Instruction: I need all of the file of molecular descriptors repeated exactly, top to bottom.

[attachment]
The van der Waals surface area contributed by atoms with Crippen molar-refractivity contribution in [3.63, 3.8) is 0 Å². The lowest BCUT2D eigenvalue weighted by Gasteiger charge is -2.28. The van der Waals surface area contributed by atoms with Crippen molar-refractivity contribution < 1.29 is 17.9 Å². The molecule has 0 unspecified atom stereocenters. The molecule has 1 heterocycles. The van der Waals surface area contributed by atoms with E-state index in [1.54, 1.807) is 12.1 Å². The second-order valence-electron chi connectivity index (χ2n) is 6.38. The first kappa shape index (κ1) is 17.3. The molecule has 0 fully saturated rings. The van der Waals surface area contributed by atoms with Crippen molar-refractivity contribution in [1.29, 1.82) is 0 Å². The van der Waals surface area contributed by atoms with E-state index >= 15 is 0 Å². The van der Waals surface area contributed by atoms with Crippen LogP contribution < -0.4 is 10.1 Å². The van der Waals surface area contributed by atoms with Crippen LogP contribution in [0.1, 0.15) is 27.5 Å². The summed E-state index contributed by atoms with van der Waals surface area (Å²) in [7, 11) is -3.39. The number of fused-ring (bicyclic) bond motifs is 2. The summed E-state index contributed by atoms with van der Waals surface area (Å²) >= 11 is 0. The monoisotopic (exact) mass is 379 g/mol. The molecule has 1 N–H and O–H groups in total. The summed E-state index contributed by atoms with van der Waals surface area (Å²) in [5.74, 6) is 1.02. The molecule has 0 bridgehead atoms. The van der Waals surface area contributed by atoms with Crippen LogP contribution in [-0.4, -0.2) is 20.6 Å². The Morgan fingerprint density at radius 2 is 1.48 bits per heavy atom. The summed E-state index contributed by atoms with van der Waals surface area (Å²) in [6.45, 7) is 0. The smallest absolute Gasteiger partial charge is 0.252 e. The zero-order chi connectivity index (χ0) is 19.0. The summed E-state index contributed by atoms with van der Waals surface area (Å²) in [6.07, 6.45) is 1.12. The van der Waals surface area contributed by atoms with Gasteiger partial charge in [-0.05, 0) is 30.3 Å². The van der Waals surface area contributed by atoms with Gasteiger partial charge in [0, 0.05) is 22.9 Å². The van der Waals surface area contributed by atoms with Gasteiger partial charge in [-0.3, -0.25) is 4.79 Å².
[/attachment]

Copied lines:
The van der Waals surface area contributed by atoms with Crippen molar-refractivity contribution in [3.63, 3.8) is 0 Å². The lowest BCUT2D eigenvalue weighted by Gasteiger charge is -2.28. The van der Waals surface area contributed by atoms with Crippen molar-refractivity contribution < 1.29 is 17.9 Å². The molecule has 0 unspecified atom stereocenters. The molecule has 1 heterocycles. The van der Waals surface area contributed by atoms with E-state index in [1.54, 1.807) is 12.1 Å². The second-order valence-electron chi connectivity index (χ2n) is 6.38. The first kappa shape index (κ1) is 17.3. The molecule has 0 fully saturated rings. The van der Waals surface area contributed by atoms with Crippen molar-refractivity contribution in [1.29, 1.82) is 0 Å². The van der Waals surface area contributed by atoms with E-state index >= 15 is 0 Å². The van der Waals surface area contributed by atoms with Crippen LogP contribution < -0.4 is 10.1 Å². The van der Waals surface area contributed by atoms with Crippen LogP contribution in [0.1, 0.15) is 27.5 Å². The summed E-state index contributed by atoms with van der Waals surface area (Å²) in [7, 11) is -3.39. The number of fused-ring (bicyclic) bond motifs is 2. The summed E-state index contributed by atoms with van der Waals surface area (Å²) >= 11 is 0. The monoisotopic (exact) mass is 379 g/mol. The molecule has 1 N–H and O–H groups in total. The summed E-state index contributed by atoms with van der Waals surface area (Å²) in [5.74, 6) is 1.02. The molecule has 0 bridgehead atoms. The van der Waals surface area contributed by atoms with Crippen LogP contribution in [-0.4, -0.2) is 20.6 Å². The Morgan fingerprint density at radius 2 is 1.48 bits per heavy atom. The summed E-state index contributed by atoms with van der Waals surface area (Å²) in [6.45, 7) is 0. The smallest absolute Gasteiger partial charge is 0.252 e. The zero-order chi connectivity index (χ0) is 19.0. The summed E-state index contributed by atoms with van der Waals surface area (Å²) in [6.07, 6.45) is 1.12. The van der Waals surface area contributed by atoms with Gasteiger partial charge in [-0.05, 0) is 30.3 Å². The van der Waals surface area contributed by atoms with Gasteiger partial charge in [0, 0.05) is 22.9 Å². The van der Waals surface area contributed by atoms with Gasteiger partial charge in [-0.3, -0.25) is 4.79 Å².